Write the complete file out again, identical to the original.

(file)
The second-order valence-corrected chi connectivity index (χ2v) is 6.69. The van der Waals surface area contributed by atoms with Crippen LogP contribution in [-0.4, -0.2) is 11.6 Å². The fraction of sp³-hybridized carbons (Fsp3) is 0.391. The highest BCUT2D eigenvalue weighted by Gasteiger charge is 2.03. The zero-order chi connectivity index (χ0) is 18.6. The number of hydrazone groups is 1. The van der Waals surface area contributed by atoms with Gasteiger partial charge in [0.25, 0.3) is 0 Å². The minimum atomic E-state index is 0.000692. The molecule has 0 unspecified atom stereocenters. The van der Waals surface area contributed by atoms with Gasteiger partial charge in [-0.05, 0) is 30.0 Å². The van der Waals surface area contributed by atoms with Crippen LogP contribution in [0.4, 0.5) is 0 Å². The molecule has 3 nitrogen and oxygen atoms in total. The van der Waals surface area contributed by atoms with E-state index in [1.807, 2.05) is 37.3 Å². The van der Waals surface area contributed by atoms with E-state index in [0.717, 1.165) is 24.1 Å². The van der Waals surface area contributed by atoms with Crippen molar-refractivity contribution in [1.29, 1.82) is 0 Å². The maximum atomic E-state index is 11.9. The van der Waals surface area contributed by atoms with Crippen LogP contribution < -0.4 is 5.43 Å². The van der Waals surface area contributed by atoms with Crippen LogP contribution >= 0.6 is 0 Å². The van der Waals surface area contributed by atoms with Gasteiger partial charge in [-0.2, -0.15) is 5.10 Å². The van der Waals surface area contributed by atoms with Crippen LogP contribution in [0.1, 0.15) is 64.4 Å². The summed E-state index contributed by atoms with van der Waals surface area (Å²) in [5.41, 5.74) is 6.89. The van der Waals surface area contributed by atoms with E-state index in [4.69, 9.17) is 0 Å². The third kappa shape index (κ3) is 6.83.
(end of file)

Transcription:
The second-order valence-corrected chi connectivity index (χ2v) is 6.69. The van der Waals surface area contributed by atoms with Crippen LogP contribution in [-0.4, -0.2) is 11.6 Å². The fraction of sp³-hybridized carbons (Fsp3) is 0.391. The highest BCUT2D eigenvalue weighted by Gasteiger charge is 2.03. The zero-order chi connectivity index (χ0) is 18.6. The number of hydrazone groups is 1. The van der Waals surface area contributed by atoms with Gasteiger partial charge in [0.25, 0.3) is 0 Å². The minimum atomic E-state index is 0.000692. The molecule has 0 unspecified atom stereocenters. The van der Waals surface area contributed by atoms with Gasteiger partial charge in [-0.05, 0) is 30.0 Å². The van der Waals surface area contributed by atoms with Crippen LogP contribution in [0.4, 0.5) is 0 Å². The molecule has 3 nitrogen and oxygen atoms in total. The van der Waals surface area contributed by atoms with E-state index in [1.807, 2.05) is 37.3 Å². The van der Waals surface area contributed by atoms with E-state index in [0.717, 1.165) is 24.1 Å². The van der Waals surface area contributed by atoms with Crippen molar-refractivity contribution in [1.29, 1.82) is 0 Å². The maximum atomic E-state index is 11.9. The van der Waals surface area contributed by atoms with Crippen LogP contribution < -0.4 is 5.43 Å². The van der Waals surface area contributed by atoms with Crippen LogP contribution >= 0.6 is 0 Å². The van der Waals surface area contributed by atoms with Gasteiger partial charge in [-0.2, -0.15) is 5.10 Å². The van der Waals surface area contributed by atoms with Crippen LogP contribution in [0.1, 0.15) is 64.4 Å². The summed E-state index contributed by atoms with van der Waals surface area (Å²) in [5.41, 5.74) is 6.89. The van der Waals surface area contributed by atoms with E-state index in [4.69, 9.17) is 0 Å². The third kappa shape index (κ3) is 6.83.